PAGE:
Bug 193124 - GELI data integrity verification should consider sparse zero pass-through
Summary: GELI data integrity verification should consider sparse zero pass-through
Status: New
Alias: None
Product: Base System
Classification: Unclassified
Component: kern (show other bugs)
Version: 10.0-RELEASE
Hardware: Any Any
: --- Affects Some People
Assignee: freebsd-bugs mailing list
URL:
Keywords:
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Blocks:
 
Reported: 2014-08-29 17:17 UTC by Mike
Modified: 2014-08-29 17:17 UTC (History)
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Description Mike 2014-08-29 17:17:55 UTC
GEOM geli data authentication (option -a) verifies data integrity of the blocks on a device.  The current implementation requires that the entire device be written before it can be read from.  There's a note on this in the geli(8) man page.

I'd like to consider the use case where the device is sparse - whether it's a sparse file backed block device, an SSD with TRIM, or even just a really big hard drive that hasn't been written to yet.  In this case, writing to the device in order to compute checksums would take quite a bit of time with a big device, and also would consume resources to store that data, especially if the underlying layer that detects a sparse sector doesn't align with the integrity information.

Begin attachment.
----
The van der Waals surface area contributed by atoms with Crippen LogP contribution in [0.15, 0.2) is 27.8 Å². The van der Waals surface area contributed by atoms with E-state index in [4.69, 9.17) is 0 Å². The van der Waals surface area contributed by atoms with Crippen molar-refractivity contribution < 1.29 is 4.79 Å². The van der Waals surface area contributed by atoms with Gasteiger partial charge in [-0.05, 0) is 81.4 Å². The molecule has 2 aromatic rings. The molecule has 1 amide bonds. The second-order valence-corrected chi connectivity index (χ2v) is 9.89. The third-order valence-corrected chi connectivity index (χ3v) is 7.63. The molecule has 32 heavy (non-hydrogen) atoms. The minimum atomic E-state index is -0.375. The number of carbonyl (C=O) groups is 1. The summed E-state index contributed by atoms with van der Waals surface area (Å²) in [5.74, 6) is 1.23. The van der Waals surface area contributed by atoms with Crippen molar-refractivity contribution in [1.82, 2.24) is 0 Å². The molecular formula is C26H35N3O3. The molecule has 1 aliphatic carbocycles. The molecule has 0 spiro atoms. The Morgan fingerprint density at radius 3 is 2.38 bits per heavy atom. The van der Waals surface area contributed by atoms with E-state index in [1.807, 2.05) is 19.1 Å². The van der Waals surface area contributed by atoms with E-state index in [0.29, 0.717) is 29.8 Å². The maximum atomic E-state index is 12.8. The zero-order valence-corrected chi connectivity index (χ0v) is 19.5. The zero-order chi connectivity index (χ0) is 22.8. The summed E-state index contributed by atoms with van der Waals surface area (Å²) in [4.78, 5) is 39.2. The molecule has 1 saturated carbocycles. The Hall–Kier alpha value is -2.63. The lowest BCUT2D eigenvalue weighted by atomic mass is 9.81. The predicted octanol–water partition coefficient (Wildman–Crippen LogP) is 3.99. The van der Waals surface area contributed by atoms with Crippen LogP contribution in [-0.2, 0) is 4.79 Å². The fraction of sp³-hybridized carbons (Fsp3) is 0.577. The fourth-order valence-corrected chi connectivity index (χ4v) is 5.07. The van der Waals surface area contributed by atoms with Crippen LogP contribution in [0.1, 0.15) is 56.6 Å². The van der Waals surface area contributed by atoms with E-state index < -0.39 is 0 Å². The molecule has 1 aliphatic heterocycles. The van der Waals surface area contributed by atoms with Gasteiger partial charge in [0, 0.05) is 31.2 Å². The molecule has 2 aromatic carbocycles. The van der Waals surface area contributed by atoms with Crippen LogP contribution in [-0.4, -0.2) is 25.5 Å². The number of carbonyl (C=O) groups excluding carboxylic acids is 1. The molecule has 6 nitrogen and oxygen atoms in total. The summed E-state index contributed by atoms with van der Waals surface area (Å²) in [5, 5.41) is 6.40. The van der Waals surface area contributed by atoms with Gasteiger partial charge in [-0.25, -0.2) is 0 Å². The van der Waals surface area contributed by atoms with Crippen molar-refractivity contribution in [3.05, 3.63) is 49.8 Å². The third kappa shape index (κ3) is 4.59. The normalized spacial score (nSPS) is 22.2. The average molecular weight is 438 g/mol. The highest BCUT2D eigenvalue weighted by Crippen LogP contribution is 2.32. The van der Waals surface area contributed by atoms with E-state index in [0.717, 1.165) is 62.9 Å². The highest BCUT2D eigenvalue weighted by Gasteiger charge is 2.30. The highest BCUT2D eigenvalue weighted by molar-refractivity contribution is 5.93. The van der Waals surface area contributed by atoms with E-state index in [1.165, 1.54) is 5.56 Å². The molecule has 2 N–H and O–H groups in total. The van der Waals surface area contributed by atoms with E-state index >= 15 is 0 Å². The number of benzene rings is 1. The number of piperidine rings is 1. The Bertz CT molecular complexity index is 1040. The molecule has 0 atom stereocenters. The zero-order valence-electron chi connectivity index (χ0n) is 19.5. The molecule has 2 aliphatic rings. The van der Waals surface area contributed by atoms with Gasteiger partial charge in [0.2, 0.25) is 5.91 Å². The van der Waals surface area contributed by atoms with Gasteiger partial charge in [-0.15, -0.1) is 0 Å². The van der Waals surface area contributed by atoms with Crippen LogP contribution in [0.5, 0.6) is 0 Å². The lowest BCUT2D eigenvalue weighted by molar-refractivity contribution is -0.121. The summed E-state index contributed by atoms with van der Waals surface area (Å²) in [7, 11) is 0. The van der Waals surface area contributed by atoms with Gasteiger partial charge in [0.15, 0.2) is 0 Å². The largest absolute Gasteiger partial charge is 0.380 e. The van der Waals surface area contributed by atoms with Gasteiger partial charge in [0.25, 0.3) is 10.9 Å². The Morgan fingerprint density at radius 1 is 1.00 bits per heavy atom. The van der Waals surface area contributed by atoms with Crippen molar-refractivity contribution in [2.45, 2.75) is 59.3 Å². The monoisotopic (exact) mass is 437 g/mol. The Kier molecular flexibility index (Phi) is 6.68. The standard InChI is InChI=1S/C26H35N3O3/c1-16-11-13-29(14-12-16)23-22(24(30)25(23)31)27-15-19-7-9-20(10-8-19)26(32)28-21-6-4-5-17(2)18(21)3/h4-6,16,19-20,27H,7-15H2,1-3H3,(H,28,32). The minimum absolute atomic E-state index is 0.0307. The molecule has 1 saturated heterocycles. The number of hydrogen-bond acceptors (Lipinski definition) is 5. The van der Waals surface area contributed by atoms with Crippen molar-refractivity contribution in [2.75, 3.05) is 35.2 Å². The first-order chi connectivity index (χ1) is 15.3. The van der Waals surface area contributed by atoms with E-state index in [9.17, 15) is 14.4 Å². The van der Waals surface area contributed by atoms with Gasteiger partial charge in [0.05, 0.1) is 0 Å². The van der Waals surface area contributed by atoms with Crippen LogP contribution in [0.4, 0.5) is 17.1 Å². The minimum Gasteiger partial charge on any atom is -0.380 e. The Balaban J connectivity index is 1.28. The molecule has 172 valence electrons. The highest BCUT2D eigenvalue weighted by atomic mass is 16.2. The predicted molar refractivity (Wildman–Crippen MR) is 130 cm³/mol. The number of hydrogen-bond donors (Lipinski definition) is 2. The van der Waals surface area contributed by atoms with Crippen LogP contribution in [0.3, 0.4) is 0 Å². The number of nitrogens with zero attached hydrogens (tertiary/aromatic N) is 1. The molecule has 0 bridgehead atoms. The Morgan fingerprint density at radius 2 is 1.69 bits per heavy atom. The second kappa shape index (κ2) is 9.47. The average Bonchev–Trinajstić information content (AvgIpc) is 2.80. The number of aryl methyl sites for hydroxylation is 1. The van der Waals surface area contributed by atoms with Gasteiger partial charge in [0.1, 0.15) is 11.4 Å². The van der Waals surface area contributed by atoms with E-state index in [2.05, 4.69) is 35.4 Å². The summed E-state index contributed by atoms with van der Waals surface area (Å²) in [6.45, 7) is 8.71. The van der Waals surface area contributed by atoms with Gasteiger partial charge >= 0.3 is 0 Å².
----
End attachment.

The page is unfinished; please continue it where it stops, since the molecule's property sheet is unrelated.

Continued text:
When the underlying data in a sector is all zeroes (or is presumed to be all zeroes if it's unwritten or sparse), perhaps the verification layer should let the checksum be artificially produced as all zeroes too.  In terms of hashing, there shouldn't be any risk in plucking out one output hash (consisting of all zeroes) from a pool of 2^256 or more, since it's impractical to find any true data source that hashes to that.  The GEOM integrity layer most likely is used only on FreeBSD so there may not be a need to have the checksum algorithm perfectly match.  Maybe this can be a sysctl parameter or an option to geli.  I'd propose that any time a particular sector has all zeroes, then the checksum written to (and verified against) should also be zeroes.  This would effectively give the intended benefits desired in integrity verification but would make a difference even in the case of a traditional hard drive.  Instead of having to take hours or even days to write out the checksums to new drives, it would be instantly available.  For a drive (or sparse image) that is not all zeroes, then there's really no way around needing to write those sectors.